Definition and Meaning
Salvage value is the projected value that an asset will realize on its sale at the end of its useful life. The price is used in accounting for decidingthe depreciation amounts, and in the tax system to determine the deductions.Salvage value is the projected resale value of an asset at the close of its useful life. You deductthe salvage value from the cost of a fixed asset to decide the quantity of the asset price that you will depreciate. Thus, salvage value is solitary used as a component of depreciation calculation.
If it is excessively difficult to govern a salvage value, or if it is expected to be negligible, then it is not necessary to include a salvage value in your depreciation calculations. Instead, simply depreciate the complete cost of the fixed asset over its useful life. You will then recognize the proceeds from the subsequent disposition of the asset as an advantage. Salvage value is not reduced to its present value. It is also known as residual value.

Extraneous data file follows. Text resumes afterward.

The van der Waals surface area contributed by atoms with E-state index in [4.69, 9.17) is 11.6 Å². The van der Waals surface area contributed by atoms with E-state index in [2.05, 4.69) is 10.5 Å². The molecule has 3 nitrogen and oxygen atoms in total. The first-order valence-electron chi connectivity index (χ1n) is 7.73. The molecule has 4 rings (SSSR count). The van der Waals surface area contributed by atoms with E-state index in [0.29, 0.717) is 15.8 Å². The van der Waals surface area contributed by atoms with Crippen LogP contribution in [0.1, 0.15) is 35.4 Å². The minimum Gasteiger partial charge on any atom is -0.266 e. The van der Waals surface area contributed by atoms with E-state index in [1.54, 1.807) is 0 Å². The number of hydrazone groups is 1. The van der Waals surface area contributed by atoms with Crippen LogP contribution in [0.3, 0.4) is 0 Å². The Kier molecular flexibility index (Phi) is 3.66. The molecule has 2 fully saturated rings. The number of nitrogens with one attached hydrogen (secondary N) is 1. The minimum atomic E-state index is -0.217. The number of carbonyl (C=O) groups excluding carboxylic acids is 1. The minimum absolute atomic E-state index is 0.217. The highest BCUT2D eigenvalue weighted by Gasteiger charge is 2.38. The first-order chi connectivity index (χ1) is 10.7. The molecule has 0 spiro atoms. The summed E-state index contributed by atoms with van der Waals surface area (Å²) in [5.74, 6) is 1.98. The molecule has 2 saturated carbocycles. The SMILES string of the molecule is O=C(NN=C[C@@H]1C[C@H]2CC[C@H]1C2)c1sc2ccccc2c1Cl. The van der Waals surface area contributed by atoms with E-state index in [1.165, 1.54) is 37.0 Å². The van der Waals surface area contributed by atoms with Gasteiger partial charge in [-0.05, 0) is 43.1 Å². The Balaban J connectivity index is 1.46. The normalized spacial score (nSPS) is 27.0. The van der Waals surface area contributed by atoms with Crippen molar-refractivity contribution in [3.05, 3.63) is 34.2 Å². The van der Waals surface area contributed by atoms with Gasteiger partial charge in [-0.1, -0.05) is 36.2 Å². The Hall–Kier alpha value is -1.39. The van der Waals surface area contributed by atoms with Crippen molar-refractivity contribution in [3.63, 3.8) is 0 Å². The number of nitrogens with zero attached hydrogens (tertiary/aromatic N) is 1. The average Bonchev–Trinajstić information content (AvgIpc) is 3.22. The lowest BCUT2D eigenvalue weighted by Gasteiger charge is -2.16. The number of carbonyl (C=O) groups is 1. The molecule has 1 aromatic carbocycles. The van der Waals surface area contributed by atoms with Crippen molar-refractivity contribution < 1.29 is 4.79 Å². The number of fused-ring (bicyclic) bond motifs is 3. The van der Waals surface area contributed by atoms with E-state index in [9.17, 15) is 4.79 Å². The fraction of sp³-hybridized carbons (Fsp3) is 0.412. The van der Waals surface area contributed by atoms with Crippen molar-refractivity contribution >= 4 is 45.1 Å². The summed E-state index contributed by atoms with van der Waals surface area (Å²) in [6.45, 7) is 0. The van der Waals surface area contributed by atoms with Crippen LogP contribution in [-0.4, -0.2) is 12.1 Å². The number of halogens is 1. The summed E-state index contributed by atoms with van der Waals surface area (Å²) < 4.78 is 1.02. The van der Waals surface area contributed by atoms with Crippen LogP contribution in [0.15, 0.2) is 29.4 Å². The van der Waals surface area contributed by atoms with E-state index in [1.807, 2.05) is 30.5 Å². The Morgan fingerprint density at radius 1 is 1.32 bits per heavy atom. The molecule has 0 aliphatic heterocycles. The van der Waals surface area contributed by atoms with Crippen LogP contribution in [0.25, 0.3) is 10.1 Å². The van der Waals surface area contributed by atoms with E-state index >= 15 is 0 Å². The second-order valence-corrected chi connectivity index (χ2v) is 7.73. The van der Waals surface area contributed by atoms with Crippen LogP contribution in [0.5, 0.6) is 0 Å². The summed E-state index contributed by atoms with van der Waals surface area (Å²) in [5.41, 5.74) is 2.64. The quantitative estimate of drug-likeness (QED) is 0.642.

Residual value is one of the ingredients of a leasing calculus or operation. It designates the future value of a good in terms of percentage of depreciation ofits primary value.
Example: A Honda is sold at a listing price of $20,000 today. After it has been used for 3 years and 50,000 miles,its value will contractually be defined as 50% or $10,000.Thus, the credited amount, on which the interest is functional, will be $20,000 which is the present value minus $10,000 which is the future value.Residual values are contractually allocatedwith either in terms of closed contracts or open contracts.
Formula to calculate the residual value
The formula to estimate the residual value can be understood by the following example:
A company possessesa machine which was bought for $20,000. This machine has avaluable life of five years which has just completed. The company sees that if it sells the machine currently,it will be able to recover 10% of theacquisition price. Hence, the residual value would be:
Residual value= 10% X 20000= 2000